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Figure 1: Applications of metabolomics and proteomics to the mdx mouse. (a) A typical high-resolution 1H NMR spectrum from an aqueous extract of cardiac tissue from the mdx mouse. The chemical shift and splitting pattern of a given resonance (peak) enables the identification of the metabolite it belongs to, and the area under the resonance determines the concentration of that metabolite. (b) An orthogonal signal corrected partial least squares discriminate analysis plot of various mouse models of cardiac disease using solution state NMR spectroscopy. Key: circles, control + mdx; diamonds, model of cardiac hypertrophy (MLPKO); squares, model of cardiac arrhythmia (Scn-/+); triangles, model of cardiac arrhythmia (ScnΔ /+). (c) Correlation analysis between identified proteins in a proteomic study of heart tissue from mdx mice and the intracellular concentration of taurine. When detected by 1H NMR spectroscopy (bottom graph), taurine can be identified by two triple peaks at δ 3.25-3.27 and δ 3.42-3.46. The correlation heat map between spectral intensity and protein expression was used to determine which proteomic changes were associated with the increase in taurine in dystrophic muscle. The x axis is the chemical shift region containing the resonances from taurine; the y axis consists of protein spots detected in the two-dimensional gel electrophoresis. The color scale displays the correlation coefficients between the two sets of data (concentration of taurine against concentration of protein).
Mentions: Applying techniques developed for following drug toxicity using a combination of 1H NMR spectroscopy and principal components analysis [58], Griffin and co-workers [7] examined a range of tissues from the mdx mouse, including cardiac (Figure 1a), diaphragm, soleus (calf muscle), cerebral cortex and cerebellum at 6 months of age. Dystrophic muscle tissue from heart, diaphragm and soleus were similarly perturbed metabolically by a failure to express dystrophin, despite being very different types of muscle; this was characterized by an increase in taurine and lactate and a decrease in creatine in tissue extracts from dystrophic tissue. This is in keeping with the single protein isoform known to be involved in all these tissue types, and that presumably has a similar role in all these tissues. These changes could be detected even in intact tissue using high-resolution magic angle spinning 1H NMR spectroscopy, which also identified a significant increase in lipid infiltration in dystrophic tissue [59]. Similarly, extracts of cerebellum tissue from mdx mice were readily distinguished from wild-type controls by their metabolic profiles, including a characteristic increase in phosphocholine. The approach even found a weak separation in cortical tissue extracts, although this had not been detected by previous studies. The changes in profiles of dystrophic muscle, cortex and cerebellum tissue were all distinct, suggesting very different roles for the three iso-forms of dystrophin in the tissues.

Bottom Line: This can be contrasted with proteomics, metabolomics and metabolic flux analysis (fluxomics), which have all been much slower in development, despite these techniques each providing a unique viewpoint of what is happening in the overall biological system.Studies using proteomics, metabolomics and fluxomics have characterized perturbations in calcium homeostasis in dystrophic skeletal muscle, provided an understanding of the role of dystrophin in skeletal muscle regeneration, and defined the changes in substrate energy metabolism in the working heart.More importantly, they all point to perturbations in proteins, metabolites and metabolic fluxes reflecting mitochondrial energetic alterations, even in the early stage of the dystrophic pathology.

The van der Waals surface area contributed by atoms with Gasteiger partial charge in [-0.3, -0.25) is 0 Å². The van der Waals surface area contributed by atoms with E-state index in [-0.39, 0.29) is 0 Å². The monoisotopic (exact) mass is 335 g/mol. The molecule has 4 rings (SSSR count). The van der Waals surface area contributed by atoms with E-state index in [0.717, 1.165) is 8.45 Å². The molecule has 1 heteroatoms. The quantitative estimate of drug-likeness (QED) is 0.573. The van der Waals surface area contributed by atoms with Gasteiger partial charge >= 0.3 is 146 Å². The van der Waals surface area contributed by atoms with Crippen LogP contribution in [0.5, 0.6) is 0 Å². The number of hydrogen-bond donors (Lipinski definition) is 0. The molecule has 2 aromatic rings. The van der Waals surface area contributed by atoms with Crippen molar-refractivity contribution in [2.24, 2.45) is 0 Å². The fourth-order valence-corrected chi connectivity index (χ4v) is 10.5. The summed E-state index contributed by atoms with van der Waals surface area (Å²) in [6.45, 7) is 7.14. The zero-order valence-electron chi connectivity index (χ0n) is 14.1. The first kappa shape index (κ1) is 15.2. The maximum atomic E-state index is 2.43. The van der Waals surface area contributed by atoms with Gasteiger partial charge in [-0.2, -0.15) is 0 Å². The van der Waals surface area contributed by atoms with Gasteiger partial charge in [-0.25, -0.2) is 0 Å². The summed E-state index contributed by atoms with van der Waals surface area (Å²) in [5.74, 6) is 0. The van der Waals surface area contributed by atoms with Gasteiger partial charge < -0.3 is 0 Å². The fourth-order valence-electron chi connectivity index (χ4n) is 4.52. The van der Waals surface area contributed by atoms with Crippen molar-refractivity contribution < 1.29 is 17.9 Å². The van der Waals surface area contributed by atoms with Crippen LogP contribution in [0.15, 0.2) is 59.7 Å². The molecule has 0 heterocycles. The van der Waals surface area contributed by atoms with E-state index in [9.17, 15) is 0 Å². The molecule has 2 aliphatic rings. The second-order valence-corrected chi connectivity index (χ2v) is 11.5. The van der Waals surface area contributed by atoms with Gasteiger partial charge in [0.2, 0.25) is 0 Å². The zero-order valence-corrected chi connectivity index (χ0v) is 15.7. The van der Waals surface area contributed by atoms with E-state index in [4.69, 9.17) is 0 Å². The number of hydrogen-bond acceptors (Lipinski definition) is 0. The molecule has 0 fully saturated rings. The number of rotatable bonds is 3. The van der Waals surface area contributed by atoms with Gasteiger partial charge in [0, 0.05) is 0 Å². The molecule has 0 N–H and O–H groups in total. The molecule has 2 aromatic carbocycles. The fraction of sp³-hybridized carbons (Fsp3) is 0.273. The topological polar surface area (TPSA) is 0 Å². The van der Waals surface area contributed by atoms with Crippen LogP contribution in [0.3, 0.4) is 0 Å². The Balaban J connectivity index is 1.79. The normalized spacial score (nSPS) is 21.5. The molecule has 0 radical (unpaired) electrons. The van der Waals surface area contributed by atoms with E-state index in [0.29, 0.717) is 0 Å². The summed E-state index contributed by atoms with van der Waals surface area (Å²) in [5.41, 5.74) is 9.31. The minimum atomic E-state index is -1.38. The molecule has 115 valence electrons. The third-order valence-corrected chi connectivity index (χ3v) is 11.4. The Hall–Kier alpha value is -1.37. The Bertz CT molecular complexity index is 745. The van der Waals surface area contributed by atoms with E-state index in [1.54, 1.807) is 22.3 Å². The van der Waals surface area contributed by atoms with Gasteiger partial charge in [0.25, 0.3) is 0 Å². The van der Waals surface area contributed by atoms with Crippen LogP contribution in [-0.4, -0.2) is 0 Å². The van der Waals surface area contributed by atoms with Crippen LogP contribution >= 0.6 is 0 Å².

View Article: PubMed Central - HTML - PubMed

Affiliation: Department of Biochemistry, Tennis Court Road, University of Cambridge, Cambridge, CB2 1QW, UK.

ABSTRACT
Functional genomic studies are dominated by transcriptomic approaches, in part reflecting the vast amount of information that can be obtained, the ability to amplify mRNA and the availability of commercially standardized functional genomic DNA microarrays and related techniques. This can be contrasted with proteomics, metabolomics and metabolic flux analysis (fluxomics), which have all been much slower in development, despite these techniques each providing a unique viewpoint of what is happening in the overall biological system. Here, we give an overview of developments in these fields 'downstream' of the transcriptome by considering the characterization of one particular, but widely used, mouse model of human disease. The mdx mouse is a model of Duchenne muscular dystrophy (DMD) and has been widely used to understand the progressive skeletal muscle wasting that accompanies DMD, and more recently the associated cardiomyopathy, as well as to unravel the roles of the other isoforms of dystrophin, such as those found in the brain. Studies using proteomics, metabolomics and fluxomics have characterized perturbations in calcium homeostasis in dystrophic skeletal muscle, provided an understanding of the role of dystrophin in skeletal muscle regeneration, and defined the changes in substrate energy metabolism in the working heart. More importantly, they all point to perturbations in proteins, metabolites and metabolic fluxes reflecting mitochondrial energetic alterations, even in the early stage of the dystrophic pathology. Philosophically, these studies also illustrate an important lesson relevant to both functional genomics and the mouse phenotyping in that the knowledge generated has advanced our understanding of cell biology and physiological organization as much as it has advanced our understanding of the disease.

No MeSH data available.


Related in: MedlinePlus